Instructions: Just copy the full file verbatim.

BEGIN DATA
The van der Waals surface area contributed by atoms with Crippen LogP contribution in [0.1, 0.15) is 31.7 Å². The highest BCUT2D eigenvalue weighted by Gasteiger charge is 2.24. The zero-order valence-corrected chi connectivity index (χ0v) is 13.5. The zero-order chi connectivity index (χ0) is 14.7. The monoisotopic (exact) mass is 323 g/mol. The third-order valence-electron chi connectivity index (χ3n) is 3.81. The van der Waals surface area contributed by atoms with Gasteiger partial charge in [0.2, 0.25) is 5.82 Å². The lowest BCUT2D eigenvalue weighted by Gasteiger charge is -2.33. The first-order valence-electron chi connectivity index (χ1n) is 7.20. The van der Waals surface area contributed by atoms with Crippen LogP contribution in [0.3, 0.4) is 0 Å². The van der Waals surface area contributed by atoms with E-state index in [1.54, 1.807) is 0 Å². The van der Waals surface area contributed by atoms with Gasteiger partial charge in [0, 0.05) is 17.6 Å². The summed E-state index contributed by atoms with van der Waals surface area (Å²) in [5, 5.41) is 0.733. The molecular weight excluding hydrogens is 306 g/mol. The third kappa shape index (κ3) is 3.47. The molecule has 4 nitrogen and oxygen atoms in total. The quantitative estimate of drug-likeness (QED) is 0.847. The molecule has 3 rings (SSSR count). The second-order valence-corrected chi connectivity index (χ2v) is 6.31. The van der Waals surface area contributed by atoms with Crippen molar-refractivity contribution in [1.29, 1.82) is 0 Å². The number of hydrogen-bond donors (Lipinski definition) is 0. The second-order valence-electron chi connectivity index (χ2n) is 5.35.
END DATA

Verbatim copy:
The van der Waals surface area contributed by atoms with Crippen LogP contribution in [0.1, 0.15) is 31.7 Å². The highest BCUT2D eigenvalue weighted by Gasteiger charge is 2.24. The zero-order valence-corrected chi connectivity index (χ0v) is 13.5. The zero-order chi connectivity index (χ0) is 14.7. The monoisotopic (exact) mass is 323 g/mol. The third-order valence-electron chi connectivity index (χ3n) is 3.81. The van der Waals surface area contributed by atoms with Gasteiger partial charge in [0.2, 0.25) is 5.82 Å². The lowest BCUT2D eigenvalue weighted by Gasteiger charge is -2.33. The first-order valence-electron chi connectivity index (χ1n) is 7.20. The van der Waals surface area contributed by atoms with Crippen LogP contribution in [0.3, 0.4) is 0 Å². The van der Waals surface area contributed by atoms with E-state index in [1.54, 1.807) is 0 Å². The van der Waals surface area contributed by atoms with Gasteiger partial charge in [0, 0.05) is 17.6 Å². The summed E-state index contributed by atoms with van der Waals surface area (Å²) in [5, 5.41) is 0.733. The molecular weight excluding hydrogens is 306 g/mol. The third kappa shape index (κ3) is 3.47. The molecule has 4 nitrogen and oxygen atoms in total. The quantitative estimate of drug-likeness (QED) is 0.847. The molecule has 3 rings (SSSR count). The second-order valence-corrected chi connectivity index (χ2v) is 6.31. The van der Waals surface area contributed by atoms with Crippen molar-refractivity contribution in [1.29, 1.82) is 0 Å². The number of hydrogen-bond donors (Lipinski definition) is 0. The second-order valence-electron chi connectivity index (χ2n) is 5.35.